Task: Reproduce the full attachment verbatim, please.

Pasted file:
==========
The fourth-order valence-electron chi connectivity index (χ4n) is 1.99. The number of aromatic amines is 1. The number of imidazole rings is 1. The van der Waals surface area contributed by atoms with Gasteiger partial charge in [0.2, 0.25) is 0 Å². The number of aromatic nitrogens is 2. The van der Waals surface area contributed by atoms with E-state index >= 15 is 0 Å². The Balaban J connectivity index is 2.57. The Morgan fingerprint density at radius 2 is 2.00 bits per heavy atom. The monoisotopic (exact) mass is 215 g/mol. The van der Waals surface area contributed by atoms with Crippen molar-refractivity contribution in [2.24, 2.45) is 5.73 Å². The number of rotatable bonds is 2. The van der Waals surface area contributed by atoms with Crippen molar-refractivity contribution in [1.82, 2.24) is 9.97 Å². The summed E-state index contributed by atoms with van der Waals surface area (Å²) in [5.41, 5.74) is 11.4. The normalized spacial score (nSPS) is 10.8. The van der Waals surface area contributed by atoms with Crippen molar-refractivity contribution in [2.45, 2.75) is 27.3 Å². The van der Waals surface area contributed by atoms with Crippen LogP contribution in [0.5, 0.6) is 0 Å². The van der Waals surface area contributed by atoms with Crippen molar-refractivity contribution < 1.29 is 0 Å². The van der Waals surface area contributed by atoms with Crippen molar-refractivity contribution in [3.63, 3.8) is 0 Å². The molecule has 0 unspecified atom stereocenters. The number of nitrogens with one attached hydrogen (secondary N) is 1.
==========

The fourth-order valence-electron chi connectivity index (χ4n) is 1.99. The number of aromatic amines is 1. The number of imidazole rings is 1. The van der Waals surface area contributed by atoms with Gasteiger partial charge in [0.2, 0.25) is 0 Å². The number of aromatic nitrogens is 2. The van der Waals surface area contributed by atoms with E-state index >= 15 is 0 Å². The Balaban J connectivity index is 2.57. The Morgan fingerprint density at radius 2 is 2.00 bits per heavy atom. The monoisotopic (exact) mass is 215 g/mol. The van der Waals surface area contributed by atoms with Crippen molar-refractivity contribution in [2.24, 2.45) is 5.73 Å². The number of rotatable bonds is 2. The van der Waals surface area contributed by atoms with Crippen molar-refractivity contribution in [1.82, 2.24) is 9.97 Å². The summed E-state index contributed by atoms with van der Waals surface area (Å²) in [5.41, 5.74) is 11.4. The normalized spacial score (nSPS) is 10.8. The van der Waals surface area contributed by atoms with Crippen molar-refractivity contribution in [2.45, 2.75) is 27.3 Å². The van der Waals surface area contributed by atoms with Crippen LogP contribution in [0.5, 0.6) is 0 Å². The van der Waals surface area contributed by atoms with Crippen molar-refractivity contribution < 1.29 is 0 Å². The van der Waals surface area contributed by atoms with Crippen molar-refractivity contribution in [3.63, 3.8) is 0 Å². The molecule has 0 unspecified atom stereocenters. The number of nitrogens with one attached hydrogen (secondary N) is 1.